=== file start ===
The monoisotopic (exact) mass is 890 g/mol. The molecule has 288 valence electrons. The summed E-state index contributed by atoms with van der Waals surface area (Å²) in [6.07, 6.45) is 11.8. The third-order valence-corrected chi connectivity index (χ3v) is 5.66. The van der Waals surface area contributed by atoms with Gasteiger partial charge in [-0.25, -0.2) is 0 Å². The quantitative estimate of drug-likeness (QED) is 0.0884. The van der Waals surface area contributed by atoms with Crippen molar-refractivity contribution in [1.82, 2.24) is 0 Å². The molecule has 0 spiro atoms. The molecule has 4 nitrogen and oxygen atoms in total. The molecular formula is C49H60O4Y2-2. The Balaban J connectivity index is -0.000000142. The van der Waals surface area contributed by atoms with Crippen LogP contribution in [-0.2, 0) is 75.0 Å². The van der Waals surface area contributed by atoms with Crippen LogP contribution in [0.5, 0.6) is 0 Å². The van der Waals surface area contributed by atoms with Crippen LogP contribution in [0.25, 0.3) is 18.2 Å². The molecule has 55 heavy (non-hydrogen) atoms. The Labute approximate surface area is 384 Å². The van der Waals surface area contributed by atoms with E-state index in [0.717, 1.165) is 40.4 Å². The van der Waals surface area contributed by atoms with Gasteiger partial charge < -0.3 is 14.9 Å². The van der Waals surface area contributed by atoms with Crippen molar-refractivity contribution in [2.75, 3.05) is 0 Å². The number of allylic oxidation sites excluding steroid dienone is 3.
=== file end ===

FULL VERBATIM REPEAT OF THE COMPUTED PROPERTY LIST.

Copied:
The monoisotopic (exact) mass is 890 g/mol. The molecule has 288 valence electrons. The summed E-state index contributed by atoms with van der Waals surface area (Å²) in [6.07, 6.45) is 11.8. The third-order valence-corrected chi connectivity index (χ3v) is 5.66. The van der Waals surface area contributed by atoms with Gasteiger partial charge in [-0.25, -0.2) is 0 Å². The quantitative estimate of drug-likeness (QED) is 0.0884. The van der Waals surface area contributed by atoms with Crippen molar-refractivity contribution in [1.82, 2.24) is 0 Å². The molecule has 0 spiro atoms. The molecule has 4 nitrogen and oxygen atoms in total. The molecular formula is C49H60O4Y2-2. The Balaban J connectivity index is -0.000000142. The van der Waals surface area contributed by atoms with Crippen LogP contribution in [-0.2, 0) is 75.0 Å². The van der Waals surface area contributed by atoms with Crippen LogP contribution in [0.5, 0.6) is 0 Å². The van der Waals surface area contributed by atoms with Crippen LogP contribution in [0.25, 0.3) is 18.2 Å². The molecule has 55 heavy (non-hydrogen) atoms. The Labute approximate surface area is 384 Å². The van der Waals surface area contributed by atoms with E-state index in [0.717, 1.165) is 40.4 Å². The van der Waals surface area contributed by atoms with Gasteiger partial charge < -0.3 is 14.9 Å². The van der Waals surface area contributed by atoms with Crippen molar-refractivity contribution in [2.75, 3.05) is 0 Å². The number of allylic oxidation sites excluding steroid dienone is 3.